Melka Kunture
Melka Kunture and World Heritage Tentative Lists


Melka Kunture lies in the upper Awash valley, 50 km south of Addis Ababa, at 2000m asl. The site, discovered by Gerard Dekker in 1963, was surveyed by Gérard Bailloud in 1964. It was then systematically explored by a French mission directed by Jean Chavaillon (1965-1982 / 1993-1995), and subsequently, since 1999, by an Italian mission directed by Marcello Piperno and later by Margherita Mussi for the Italian Ministry of Foreign Affairs and the University of Rome “La Sapienza”. The research is carried out in agreement with the Authority for Research and Conservation of Cultural Heritage of the Ethiopian Ministry of Culture and Tourism, and with the Oromia Culture and Tourism Bureau.

The Awash basin

The Awash basin extends for about 3000 km² at a height between 2500 and 2000 m a.s.l. It is delimited by several Pliocene volcanoes, the largest being the Wachacha and the Furi to the north, and the Boti and Agoïabi to the south. It is bordered to the east by the Ethiopian rift, part of the great rift system of eastern Africa. Fluvial sedimentation (pebbles, gravel, sand, and clay) was frequently interrupted by volcanic activity, whose products are important markers for stratigraphic correlations between the different archaeological sequences identified so far. Over 70 archaeological levels have been discovered so far, and more or less wide extensions of about 30 of them have been excavated.
Awash Gorges
The Awash Gorges

The Oldowan

The sequence begins with the Oldowan site of Karre, about 1.7 million years old, which can be correlated to level B of Gombore I, on the right bank of the Awash. A probably contemporaneous Oldowan site has been investigated at Garba IV. The magneto-stratigraphic sequence of Jaramillo lies between Tuff A, which overlies the Oldowan sites, and Tuff B, which is dated between 1.0 and 0.84 Myr. Some important sites, such as Garba XII, Simbiro III, Atebella II, also lie within this chronological span, and are related to a transitional phase from the late Oldowan to the Early Acheulean (Garba XII) or to an early phase of the Acheulean (Simbiro, Atebella).
Melka Garba

The Acheulean and the Middle Stone Age

A later phase of the African Acheulean is well represented by several sites in the area of Gombore II (dated to about 0.8 Myr). The latest Acheulean site is Garba I, dated to ca. 0.5 Myr, while the end of this long sequence is represented, at Melka Kunture, by the site of Garba III, where there are also Middle Stone Age layers.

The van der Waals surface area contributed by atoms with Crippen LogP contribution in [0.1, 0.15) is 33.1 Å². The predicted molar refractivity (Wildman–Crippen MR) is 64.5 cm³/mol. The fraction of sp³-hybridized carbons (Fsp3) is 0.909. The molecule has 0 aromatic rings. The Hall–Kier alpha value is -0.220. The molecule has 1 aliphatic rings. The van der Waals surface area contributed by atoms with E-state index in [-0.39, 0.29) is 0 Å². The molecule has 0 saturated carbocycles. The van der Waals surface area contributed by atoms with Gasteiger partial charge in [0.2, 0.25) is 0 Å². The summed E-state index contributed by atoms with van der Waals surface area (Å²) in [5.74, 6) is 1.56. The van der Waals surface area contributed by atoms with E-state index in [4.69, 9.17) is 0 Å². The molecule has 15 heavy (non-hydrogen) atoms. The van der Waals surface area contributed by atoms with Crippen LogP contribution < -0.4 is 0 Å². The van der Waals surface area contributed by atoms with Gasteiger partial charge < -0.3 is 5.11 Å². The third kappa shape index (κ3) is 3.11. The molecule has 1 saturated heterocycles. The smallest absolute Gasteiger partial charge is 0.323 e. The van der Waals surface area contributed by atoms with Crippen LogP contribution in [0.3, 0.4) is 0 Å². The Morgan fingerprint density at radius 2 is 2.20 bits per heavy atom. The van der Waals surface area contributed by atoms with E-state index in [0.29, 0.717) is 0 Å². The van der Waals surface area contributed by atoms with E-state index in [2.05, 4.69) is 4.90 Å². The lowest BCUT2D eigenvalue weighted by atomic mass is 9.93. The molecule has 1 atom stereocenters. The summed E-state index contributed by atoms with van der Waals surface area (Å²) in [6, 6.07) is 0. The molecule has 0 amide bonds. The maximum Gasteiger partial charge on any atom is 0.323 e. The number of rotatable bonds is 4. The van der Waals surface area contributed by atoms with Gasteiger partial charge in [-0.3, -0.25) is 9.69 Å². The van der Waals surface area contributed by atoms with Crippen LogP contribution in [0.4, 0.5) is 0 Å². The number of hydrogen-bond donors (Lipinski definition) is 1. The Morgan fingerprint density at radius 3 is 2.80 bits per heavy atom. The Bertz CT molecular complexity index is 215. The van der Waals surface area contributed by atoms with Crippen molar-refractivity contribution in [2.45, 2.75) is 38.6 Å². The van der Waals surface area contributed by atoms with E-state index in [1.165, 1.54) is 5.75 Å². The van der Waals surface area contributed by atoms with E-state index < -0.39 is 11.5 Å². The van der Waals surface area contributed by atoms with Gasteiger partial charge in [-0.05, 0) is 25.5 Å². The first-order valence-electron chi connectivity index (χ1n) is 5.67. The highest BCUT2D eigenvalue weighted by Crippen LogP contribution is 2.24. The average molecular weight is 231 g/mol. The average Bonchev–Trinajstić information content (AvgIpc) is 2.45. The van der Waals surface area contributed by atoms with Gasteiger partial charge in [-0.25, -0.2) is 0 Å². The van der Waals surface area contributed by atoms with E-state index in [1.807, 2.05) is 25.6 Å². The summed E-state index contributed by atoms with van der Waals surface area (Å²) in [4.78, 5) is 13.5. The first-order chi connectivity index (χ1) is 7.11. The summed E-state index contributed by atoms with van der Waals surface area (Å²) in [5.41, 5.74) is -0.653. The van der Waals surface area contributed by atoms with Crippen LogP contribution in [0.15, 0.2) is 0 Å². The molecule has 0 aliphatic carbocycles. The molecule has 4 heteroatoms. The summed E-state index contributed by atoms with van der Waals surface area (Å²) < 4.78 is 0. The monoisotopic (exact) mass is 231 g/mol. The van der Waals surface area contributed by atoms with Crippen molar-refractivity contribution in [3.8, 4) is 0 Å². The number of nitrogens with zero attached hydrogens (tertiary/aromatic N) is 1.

Late Stone Age

The East African Late Stone Age is poorly documented at Melka Kunture, being found so far at Wofi and Kella. A little less than 7 km from Melka Kunture, at Balchit, obsidian outcrops. As evidenced by the analyses of samples from several sites, this volcanic glass was an important raw material, frequently used ever since the Oldowan. The exploitation of obsidian in the Melka region went on until historical times, leaving in the area of Balchit extensive accumulations of tens of thousands of blades, cores, and residues.

Hominid Remains

Some of the above-listed levels yielded hominid remains: a humerus fragment of Homo cf. erectus at Gombore I; the hemimandible of a Homo cf. erectus child at Garba IV, with evidence of Amelogenesis imperfecta, a genetic disease also found today, which is evidence of a direct link between modern humankind and Homo erectus ; two Homo erectus skull fragments at Gombore II and three archaic Homo sapiens skull fragments at Garba III.

Paleontological and paleobotanical investigations

Paleontological and paleobotanical investigations have provided evidence of environmental changes in this area of the Ethiopian plateau during the Lower and Middle Pleistocene. The vegetation was similar to a savannah, but oscillations occurred, with changes in temperature and humidity, the expansion of arboreal species and modifications in animal population. In drier periods, bovids and equids were more abundant, whereas in more humid phases they were partially replaced by species better suited to a forested savannah, such as hippopotamus and warthogs. Elephants are nearly non-existent all over the sequence, while hippo remains are generally very frequent.

Melka Kunture

© 2007-2020 Dipartimento di Scienze dell’Antichità. Università di Roma “La Sapienza”. Terms of use